Topic 2 Division of EU law (treaties, regulations, directives, guidelines etc.) & Primacy of EU law over the domestic laws of the member states

  • There are two main streams of human rights policy and action within the European Union.
  • One is to protect the fundamental human rights for EU citizens, and the other is to promote human rights worldwide.
  • The European Union is based on a strong commitment to promoting and protecting human rights, democracy and the rule of law worldwide.
  • Human rights are at the heart of EU relations with other countries and regions.
  • EU policy includes:
  1. promoting the rights of women, children, minorities and displaced persons
  2. opposing the death penalty, torture, human trafficking and discrimination
  3. defending civil, political, economic, social and cultural rights
  4. defending human rights through active partnership with partner countries, international and regional organisations, and groups and associations at all levels of society
  5. inclusion of human rights clauses in all agreements on trade or cooperation with non-EU countries


The European Union (EU) being  a supranational political and economic union (*), bases its decisions on law and specifically on treaties that have been approved voluntarily and democratically by all EU member countries.

A treaty is a binding agreement between EU member countries. With treaties the EU sets out objectives, rules for EU institutions and establishes how decision shall be made, and establishes the relationship between the EU and its member countries.

Treaties are considered the “primary law”. They are directly applicable in the Member States. After that a treaty is signed and ratified is immediately applicable and doesn’t need an act of reception or implementation. Treaties are moreover effective both against a member state (vertical direct effect), and both against another individual (horizontal direct effect).

(*) A supranational union is a type of international organization that is empowered to directly exercise some of the powers and functions otherwise reserved to states

The aims set out in the EU treaties are achieved by several types of legal act: regulations, directives, recommendations (secondary law).   Some of them are binding and some not.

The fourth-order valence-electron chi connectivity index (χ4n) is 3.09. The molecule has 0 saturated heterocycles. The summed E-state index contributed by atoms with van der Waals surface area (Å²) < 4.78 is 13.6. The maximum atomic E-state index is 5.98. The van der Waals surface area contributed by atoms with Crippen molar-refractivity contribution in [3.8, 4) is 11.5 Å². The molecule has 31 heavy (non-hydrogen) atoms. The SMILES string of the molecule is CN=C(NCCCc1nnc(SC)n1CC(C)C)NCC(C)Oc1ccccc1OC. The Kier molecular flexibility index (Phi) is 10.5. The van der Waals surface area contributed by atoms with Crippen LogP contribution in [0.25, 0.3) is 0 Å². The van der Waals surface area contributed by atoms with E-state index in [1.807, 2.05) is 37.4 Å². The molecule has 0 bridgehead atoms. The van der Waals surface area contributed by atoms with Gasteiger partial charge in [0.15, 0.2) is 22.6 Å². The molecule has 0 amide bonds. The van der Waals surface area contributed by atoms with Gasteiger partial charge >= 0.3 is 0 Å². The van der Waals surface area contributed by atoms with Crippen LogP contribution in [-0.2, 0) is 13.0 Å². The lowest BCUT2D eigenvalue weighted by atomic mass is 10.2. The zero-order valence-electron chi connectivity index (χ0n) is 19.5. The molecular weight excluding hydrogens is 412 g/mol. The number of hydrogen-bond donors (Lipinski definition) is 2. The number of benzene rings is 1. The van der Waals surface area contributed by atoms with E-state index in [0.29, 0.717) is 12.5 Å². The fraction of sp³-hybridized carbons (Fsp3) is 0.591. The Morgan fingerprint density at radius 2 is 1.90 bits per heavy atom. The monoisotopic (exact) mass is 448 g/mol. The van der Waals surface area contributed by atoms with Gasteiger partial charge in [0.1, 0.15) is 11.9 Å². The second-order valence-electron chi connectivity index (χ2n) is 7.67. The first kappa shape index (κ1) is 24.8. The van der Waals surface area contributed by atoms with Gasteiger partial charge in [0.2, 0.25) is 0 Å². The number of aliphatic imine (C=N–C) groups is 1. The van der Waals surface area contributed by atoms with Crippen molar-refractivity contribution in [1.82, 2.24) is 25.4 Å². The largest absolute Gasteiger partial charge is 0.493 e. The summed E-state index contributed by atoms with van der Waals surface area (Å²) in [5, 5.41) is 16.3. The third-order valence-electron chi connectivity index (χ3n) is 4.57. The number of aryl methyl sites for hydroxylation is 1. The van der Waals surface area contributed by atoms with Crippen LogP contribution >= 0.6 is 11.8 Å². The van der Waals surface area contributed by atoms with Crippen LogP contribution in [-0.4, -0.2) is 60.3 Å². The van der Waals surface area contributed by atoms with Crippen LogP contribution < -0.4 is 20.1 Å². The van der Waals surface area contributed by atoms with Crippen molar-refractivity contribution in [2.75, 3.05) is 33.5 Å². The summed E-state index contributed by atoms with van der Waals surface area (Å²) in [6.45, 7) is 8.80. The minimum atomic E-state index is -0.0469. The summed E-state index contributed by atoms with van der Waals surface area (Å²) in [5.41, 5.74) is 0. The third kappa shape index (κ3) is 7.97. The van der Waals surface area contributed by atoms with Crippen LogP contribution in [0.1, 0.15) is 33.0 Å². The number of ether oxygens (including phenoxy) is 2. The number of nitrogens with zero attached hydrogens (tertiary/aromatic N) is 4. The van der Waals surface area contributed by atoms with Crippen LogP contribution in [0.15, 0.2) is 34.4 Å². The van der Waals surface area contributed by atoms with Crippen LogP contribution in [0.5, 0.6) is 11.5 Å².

Directives are legislative acts that set out a goal that all EU countries must achieve. The directives leave  to the individual countries to devise their own laws on how to reach these goals.

Directives are not directly effective, as they cannot be used in court until they have been enacted by national legislation. If a state fails to implement a directive within the time given by the EU then an individual can take the state to court for non-implementation.

Regulations. Regulations are binding legislative acts that directly applicable in the member states with no need of implementation after the notice period allotted for rejection/reservation lapses.

Decisions: is an act that is binding in its entirety. It is adopted by the EU institutions in accordance with the treaties.

A decision can be addressed to all the Member States or only to some of them and is directly applicable.

Decisions  are considered  legislative acts when they are adopted by the European Parliament and the Council of the European Union; the Parliament with the participation of the Council or the Council with the participation of the Parliament. Decisions are non-legislative acts when they are not adopted in accordance with legislative procedure. For example, by the European Council, the Council or the European Commission.

The wording of a Directive should be sufficiently clear, unconditional and precise.

Recommendations: a recommendation is a non-legal binding act.  Though without legal force, they do have a political weight; in fact, they represent an instrument of indirect action aiming at preparation of legislation in Member States

Division of EU law (treaties, regulations, directives, guidelines) & Primacy of EU law over the domestic law of the member States
  • The European law prevails on the national law of the Member State.
  • This principle of primacy (also ‘precedence’ or ‘supremacy’) is based on the idea that if a conflict arises between EU law and national law in a Member State, EU law will prevail.
  • The reason must be found in the necessity to create a common ground between all the Member States: if not, EU legislation and EU policies would become unworkable.
  • As the Member States transferred certain powers to the EU, they limited their sovereign rights, thus in order for EU norms to be effective they must prevail on any provision of national law, including constitutions.
  • The principle of the primacy of EU law has developed over time by means of jurisprudence of the Court of Justice of the European Union. We remember the case  Costa v ENEL (Case 6/64).
  • The primacy of EU law must be applied to all national acts, whether they were adopted before or after the EU act in question. In case of conflict, the national law, tare not automatically annulled or invalidated, however, national authorities and courts cannot apply those provisions until there is a conflict with the Eu laws.
  • The principle of primacy guarantees uniformity of protection across all EU territories.